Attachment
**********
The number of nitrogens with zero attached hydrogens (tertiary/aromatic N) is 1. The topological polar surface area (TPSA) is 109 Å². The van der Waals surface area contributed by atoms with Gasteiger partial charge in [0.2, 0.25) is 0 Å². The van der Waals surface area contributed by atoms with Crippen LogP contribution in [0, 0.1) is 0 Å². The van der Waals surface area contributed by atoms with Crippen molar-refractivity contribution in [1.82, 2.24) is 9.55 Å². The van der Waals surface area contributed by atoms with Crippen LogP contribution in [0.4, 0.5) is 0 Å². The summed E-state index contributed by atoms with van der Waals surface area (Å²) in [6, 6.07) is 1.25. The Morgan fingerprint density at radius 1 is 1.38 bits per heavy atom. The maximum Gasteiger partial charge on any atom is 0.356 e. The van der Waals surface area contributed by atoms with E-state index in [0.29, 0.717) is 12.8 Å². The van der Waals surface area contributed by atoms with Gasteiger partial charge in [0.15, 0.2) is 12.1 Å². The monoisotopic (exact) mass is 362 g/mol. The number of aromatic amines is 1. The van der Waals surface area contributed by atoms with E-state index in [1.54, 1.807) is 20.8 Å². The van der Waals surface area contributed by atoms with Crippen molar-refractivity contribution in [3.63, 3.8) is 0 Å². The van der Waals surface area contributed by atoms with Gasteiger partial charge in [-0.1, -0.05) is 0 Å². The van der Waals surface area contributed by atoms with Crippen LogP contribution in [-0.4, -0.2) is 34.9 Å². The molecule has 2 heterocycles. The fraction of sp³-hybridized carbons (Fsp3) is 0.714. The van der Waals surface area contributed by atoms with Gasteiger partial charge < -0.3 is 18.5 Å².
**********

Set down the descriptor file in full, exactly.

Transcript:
The number of nitrogens with zero attached hydrogens (tertiary/aromatic N) is 1. The topological polar surface area (TPSA) is 109 Å². The van der Waals surface area contributed by atoms with Gasteiger partial charge in [0.2, 0.25) is 0 Å². The van der Waals surface area contributed by atoms with Crippen LogP contribution in [0, 0.1) is 0 Å². The van der Waals surface area contributed by atoms with Crippen molar-refractivity contribution in [1.82, 2.24) is 9.55 Å². The van der Waals surface area contributed by atoms with Crippen LogP contribution in [0.4, 0.5) is 0 Å². The summed E-state index contributed by atoms with van der Waals surface area (Å²) in [6, 6.07) is 1.25. The Morgan fingerprint density at radius 1 is 1.38 bits per heavy atom. The maximum Gasteiger partial charge on any atom is 0.356 e. The van der Waals surface area contributed by atoms with E-state index in [0.29, 0.717) is 12.8 Å². The van der Waals surface area contributed by atoms with Gasteiger partial charge in [0.15, 0.2) is 12.1 Å². The monoisotopic (exact) mass is 362 g/mol. The number of aromatic amines is 1. The van der Waals surface area contributed by atoms with E-state index in [1.54, 1.807) is 20.8 Å². The van der Waals surface area contributed by atoms with Crippen molar-refractivity contribution in [3.63, 3.8) is 0 Å². The van der Waals surface area contributed by atoms with Gasteiger partial charge in [-0.1, -0.05) is 0 Å². The van der Waals surface area contributed by atoms with Crippen LogP contribution in [-0.4, -0.2) is 34.9 Å². The molecule has 2 heterocycles. The fraction of sp³-hybridized carbons (Fsp3) is 0.714. The van der Waals surface area contributed by atoms with Gasteiger partial charge < -0.3 is 18.5 Å².